President Obama begins his reelection campaign with something almost nobody would have predicted four years ago: a sense of success and political advantage in the ­foreign-policy areas that have often spelled trouble for Democrats.

The tight, wary control that was often apparent when Obama discussed foreign policy in his first two years has been replaced by an easier informality. The pre-scripted phrases and the gaze into the middle distance, as if he were reading a teleprompter, are mostly gone, too, at least in private, aides say.

He conveys the sense that managing foreign policy is an iterative skill, which he has learned through trial and error. This former antiwar activist and community organizer certainly didn’t run for president so that he would have the authority to kill people. But that’s just what he does every time he authorizes a drone strike against an al-Qaeda target.

The Obama team seems almost dismissive of the foreign-policy savvy of his likely Republican rival, Mitt Romney. They see Romney as out of his depth on this subject, making gestures to his neoconservative supporters and talking tough, no matter the issue — almost in a caricature of the chest-beating unilateralist.

The White House doubts Romney is serious in these positions — and suspects that if the Republican challenger should actually become president, he would have to jettison his uber-tough stance. Does Romney really intend an open-ended commitment of current troop levels in Afghanistan? Does he really want a trade war with China? Even if Romney imagined taking these positions in the White House, his corporate patrons would quickly pull him back.

The trickiest test for Obama this year is Iran. He thinks the Iranians may be moving toward the confidence-building measure the “P5+1” group has proposed, which would involve sending Iran’s small store of 20 percent-enriched uranium outside the country in return for fuel rods and medical isotopes enriched at that level, from abroad. And if Iran agreed to stop enriching above 5 percent, that would effectively mean closing its facility at Fordow, near the holy city of Qom, which was built for higher levels of enrichment.

There’s still a lot of haggling ahead. Obama doubts the Iranians will decide to accept this package soon enough to delay the oil-related and other sanctions that are scheduled to take effect June 28 and July 1. But if a deal can be reached over the summer, he thinks that would be enough to convince Israeli Defense Minister Ehud Barak that Iran’s “zone of immunity” for building a weapon had been delayed — making an Israeli attack unnecessary.

Still ahead would be a broader negotiation in which the West would use Iranian Supreme Leader Ali Khamenei’s edict that his country doesn’t plan to build a nuclear weapon as the basis for a comprehensive and verifiable agreement.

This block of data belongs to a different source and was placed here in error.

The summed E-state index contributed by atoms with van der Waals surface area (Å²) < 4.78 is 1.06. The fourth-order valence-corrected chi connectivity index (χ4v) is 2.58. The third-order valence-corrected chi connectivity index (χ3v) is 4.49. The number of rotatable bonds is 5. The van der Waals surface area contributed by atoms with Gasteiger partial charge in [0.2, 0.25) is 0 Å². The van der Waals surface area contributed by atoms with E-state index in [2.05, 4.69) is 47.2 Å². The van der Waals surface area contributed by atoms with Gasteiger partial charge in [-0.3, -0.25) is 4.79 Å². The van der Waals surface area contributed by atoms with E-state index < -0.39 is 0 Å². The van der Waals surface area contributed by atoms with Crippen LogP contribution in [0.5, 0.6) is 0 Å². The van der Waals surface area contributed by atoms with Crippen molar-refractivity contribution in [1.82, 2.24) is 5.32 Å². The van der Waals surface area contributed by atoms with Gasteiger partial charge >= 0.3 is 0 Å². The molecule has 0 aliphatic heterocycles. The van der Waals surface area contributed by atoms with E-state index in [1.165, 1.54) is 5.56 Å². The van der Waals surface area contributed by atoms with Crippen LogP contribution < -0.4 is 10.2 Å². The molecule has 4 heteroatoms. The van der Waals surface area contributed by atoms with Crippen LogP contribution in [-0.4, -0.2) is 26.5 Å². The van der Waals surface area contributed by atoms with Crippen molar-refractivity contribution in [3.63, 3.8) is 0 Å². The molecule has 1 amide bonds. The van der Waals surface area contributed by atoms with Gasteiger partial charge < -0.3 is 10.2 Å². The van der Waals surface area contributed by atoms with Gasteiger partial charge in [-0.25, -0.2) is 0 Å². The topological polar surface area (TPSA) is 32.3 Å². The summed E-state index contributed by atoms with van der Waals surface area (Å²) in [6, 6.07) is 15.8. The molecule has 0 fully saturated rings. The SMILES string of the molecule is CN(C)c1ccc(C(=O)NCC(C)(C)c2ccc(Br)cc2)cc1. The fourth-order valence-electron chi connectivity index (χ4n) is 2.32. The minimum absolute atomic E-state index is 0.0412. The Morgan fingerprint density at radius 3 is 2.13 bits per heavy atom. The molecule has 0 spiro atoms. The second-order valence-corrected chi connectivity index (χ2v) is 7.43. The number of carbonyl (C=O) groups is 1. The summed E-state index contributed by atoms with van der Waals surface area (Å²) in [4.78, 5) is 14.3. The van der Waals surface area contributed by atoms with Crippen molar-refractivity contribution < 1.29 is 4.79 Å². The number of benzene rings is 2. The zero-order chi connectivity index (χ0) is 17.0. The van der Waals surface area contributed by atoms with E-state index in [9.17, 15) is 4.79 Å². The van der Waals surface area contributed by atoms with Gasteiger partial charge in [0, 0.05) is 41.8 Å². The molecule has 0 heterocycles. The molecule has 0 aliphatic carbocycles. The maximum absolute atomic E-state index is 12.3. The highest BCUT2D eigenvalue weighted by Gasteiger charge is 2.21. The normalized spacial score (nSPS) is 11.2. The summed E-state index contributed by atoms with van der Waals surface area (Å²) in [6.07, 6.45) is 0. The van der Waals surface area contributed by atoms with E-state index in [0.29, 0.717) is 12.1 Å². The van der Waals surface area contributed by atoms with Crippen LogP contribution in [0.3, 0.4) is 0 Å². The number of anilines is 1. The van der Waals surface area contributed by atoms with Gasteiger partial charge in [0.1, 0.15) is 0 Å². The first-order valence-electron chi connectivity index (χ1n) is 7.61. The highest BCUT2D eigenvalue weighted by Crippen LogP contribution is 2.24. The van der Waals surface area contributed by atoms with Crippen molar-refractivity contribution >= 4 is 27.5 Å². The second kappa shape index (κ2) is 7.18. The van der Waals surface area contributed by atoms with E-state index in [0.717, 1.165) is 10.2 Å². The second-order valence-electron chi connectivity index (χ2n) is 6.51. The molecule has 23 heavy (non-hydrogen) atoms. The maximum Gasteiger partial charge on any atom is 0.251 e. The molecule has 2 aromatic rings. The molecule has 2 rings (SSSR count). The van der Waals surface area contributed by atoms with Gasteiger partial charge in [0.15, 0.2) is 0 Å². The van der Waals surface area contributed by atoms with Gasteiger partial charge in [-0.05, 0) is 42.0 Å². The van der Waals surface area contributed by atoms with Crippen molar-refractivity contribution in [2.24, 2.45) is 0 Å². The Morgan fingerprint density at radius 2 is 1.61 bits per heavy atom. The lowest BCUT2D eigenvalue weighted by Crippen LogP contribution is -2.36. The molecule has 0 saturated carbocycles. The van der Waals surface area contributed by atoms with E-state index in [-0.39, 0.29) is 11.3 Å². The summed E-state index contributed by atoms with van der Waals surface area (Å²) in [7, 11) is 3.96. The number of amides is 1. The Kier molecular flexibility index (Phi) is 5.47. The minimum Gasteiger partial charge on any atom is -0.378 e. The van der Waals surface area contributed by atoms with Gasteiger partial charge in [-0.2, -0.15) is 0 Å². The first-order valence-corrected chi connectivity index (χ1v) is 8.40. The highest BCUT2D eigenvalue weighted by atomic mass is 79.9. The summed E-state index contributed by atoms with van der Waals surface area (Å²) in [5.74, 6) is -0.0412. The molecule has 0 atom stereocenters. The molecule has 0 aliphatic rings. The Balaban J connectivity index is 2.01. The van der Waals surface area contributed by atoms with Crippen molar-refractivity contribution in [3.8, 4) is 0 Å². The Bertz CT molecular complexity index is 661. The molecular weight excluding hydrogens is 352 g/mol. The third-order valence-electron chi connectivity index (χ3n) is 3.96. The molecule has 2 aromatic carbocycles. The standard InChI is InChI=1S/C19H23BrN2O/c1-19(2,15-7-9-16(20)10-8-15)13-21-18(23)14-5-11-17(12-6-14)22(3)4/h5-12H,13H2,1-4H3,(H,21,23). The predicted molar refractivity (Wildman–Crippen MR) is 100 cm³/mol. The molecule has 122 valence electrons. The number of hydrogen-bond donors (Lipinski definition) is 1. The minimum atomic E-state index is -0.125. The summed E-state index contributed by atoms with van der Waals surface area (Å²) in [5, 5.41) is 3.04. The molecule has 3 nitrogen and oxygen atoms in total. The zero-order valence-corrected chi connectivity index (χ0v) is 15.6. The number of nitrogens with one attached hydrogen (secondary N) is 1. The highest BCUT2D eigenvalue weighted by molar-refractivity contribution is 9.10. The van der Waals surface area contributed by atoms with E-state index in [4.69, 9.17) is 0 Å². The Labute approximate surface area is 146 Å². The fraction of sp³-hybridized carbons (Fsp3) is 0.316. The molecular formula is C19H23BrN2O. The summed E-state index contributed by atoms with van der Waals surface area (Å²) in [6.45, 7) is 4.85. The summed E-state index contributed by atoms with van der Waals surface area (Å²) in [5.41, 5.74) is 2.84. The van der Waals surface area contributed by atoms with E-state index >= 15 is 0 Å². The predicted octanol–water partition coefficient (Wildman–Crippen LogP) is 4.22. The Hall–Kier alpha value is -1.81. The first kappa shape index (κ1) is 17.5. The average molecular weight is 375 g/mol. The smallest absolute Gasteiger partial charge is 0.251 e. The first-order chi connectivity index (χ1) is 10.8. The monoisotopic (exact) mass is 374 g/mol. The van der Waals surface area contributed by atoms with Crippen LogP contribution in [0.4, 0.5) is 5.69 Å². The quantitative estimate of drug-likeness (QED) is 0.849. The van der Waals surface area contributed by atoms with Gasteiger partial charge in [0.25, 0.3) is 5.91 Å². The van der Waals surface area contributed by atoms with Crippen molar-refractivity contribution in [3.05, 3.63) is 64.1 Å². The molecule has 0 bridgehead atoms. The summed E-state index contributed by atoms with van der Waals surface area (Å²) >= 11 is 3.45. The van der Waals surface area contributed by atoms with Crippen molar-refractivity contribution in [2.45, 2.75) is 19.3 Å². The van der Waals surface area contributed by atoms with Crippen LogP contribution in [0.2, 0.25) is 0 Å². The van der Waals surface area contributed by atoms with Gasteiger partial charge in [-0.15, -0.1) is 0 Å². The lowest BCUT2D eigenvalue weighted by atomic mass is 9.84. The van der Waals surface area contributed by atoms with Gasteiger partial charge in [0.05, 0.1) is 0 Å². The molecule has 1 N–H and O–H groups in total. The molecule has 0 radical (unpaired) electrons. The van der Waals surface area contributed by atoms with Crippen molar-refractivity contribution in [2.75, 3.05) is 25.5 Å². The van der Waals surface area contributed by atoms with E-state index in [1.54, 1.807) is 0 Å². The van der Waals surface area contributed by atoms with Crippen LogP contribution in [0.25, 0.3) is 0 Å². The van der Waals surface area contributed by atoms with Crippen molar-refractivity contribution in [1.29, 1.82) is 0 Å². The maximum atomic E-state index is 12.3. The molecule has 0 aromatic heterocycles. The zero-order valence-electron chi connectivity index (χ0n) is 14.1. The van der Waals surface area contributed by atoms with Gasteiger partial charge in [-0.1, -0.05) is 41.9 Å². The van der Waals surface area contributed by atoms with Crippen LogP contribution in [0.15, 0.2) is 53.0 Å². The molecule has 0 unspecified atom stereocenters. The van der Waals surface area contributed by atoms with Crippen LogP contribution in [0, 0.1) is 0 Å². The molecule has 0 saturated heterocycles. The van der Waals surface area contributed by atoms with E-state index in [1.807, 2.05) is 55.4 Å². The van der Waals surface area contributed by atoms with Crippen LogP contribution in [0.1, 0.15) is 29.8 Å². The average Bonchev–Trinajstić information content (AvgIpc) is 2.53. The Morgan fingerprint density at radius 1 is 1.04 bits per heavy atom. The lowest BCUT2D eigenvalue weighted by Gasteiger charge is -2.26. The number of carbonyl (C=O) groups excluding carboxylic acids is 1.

On Syria, the other Middle East tinderbox, Obama knows that Kofi Annan’s peace effort is failing because of the former U.N. secretary general’s inability to halt violence and begin the transition from President Bashar al-Assad. Obama knows that Russia is the key to avoiding a civil war, but he doesn’t think the Russians will commit to oust Assad unless they’re convinced that he can’t govern and that only a new government will contain extremism in Syria. Like Russian President Vladimir Putin, Obama thinks parts of the Syrian opposition would be worse than Assad — and he worries that the protracted struggle is empowering precisely these people.

Obama is hoping to do business with Putin, whom he sees as the ultimate transactional leader. The White House has had indications since last weekend that Putin would skip the Group of 8 meeting this month and doesn’t seem perturbed, recognizing that the Russian leader has big problems to address at home. The two leaders will meet at the Group of 20 meeting next month in Mexico.

What’s striking about Obama’s management of foreign policy, as the campaign season opens, is that he knows what he knows. To take one delicate example, he understands that China depends on good relations with the United States during its bumpy time of leadership transition — and he knows it’s important not to gratuitously embarrass the Chinese leadership.

Obama is beginning to think about what he would do in a second term, and it’s a predictable list — addressing climate change, reducing nuclear weapons, reviving the Palestinian peace process, managing the “Arab Spring” constructively and improving development assistance for Africa. But it isn’t so much the specific things he wants as the one big thing he has learned: how to make decisions in the Oval Office. This sense of having learned on the job is what he’ll try to sell the country come November.